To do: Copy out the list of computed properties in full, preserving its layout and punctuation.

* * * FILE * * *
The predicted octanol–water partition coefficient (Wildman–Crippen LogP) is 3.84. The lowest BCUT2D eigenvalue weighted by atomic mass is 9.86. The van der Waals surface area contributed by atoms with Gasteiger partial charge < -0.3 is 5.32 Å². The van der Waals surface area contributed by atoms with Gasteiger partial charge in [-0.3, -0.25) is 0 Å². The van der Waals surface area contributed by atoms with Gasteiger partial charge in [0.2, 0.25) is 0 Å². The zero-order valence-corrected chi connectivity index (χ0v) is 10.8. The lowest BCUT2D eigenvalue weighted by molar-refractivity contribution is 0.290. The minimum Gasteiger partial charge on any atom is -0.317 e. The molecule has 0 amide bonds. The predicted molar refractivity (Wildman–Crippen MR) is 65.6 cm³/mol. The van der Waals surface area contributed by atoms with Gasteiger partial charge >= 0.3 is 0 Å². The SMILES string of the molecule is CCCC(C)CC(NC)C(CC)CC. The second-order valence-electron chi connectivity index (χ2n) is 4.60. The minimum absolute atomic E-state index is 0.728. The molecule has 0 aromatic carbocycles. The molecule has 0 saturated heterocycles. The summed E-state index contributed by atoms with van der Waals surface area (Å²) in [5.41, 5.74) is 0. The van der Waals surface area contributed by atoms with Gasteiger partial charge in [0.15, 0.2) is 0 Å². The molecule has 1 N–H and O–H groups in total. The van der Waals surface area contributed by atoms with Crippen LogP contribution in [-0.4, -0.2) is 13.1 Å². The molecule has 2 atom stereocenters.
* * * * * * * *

The predicted octanol–water partition coefficient (Wildman–Crippen LogP) is 3.84. The lowest BCUT2D eigenvalue weighted by atomic mass is 9.86. The van der Waals surface area contributed by atoms with Gasteiger partial charge < -0.3 is 5.32 Å². The van der Waals surface area contributed by atoms with Gasteiger partial charge in [-0.3, -0.25) is 0 Å². The van der Waals surface area contributed by atoms with Gasteiger partial charge in [0.2, 0.25) is 0 Å². The zero-order valence-corrected chi connectivity index (χ0v) is 10.8. The lowest BCUT2D eigenvalue weighted by molar-refractivity contribution is 0.290. The minimum Gasteiger partial charge on any atom is -0.317 e. The molecule has 0 amide bonds. The predicted molar refractivity (Wildman–Crippen MR) is 65.6 cm³/mol. The van der Waals surface area contributed by atoms with Gasteiger partial charge >= 0.3 is 0 Å². The SMILES string of the molecule is CCCC(C)CC(NC)C(CC)CC. The second-order valence-electron chi connectivity index (χ2n) is 4.60. The minimum absolute atomic E-state index is 0.728. The molecule has 0 aromatic carbocycles. The molecule has 0 saturated heterocycles. The summed E-state index contributed by atoms with van der Waals surface area (Å²) in [5.41, 5.74) is 0. The van der Waals surface area contributed by atoms with Gasteiger partial charge in [0.15, 0.2) is 0 Å². The molecule has 1 N–H and O–H groups in total. The van der Waals surface area contributed by atoms with Crippen LogP contribution in [-0.4, -0.2) is 13.1 Å². The molecule has 2 atom stereocenters.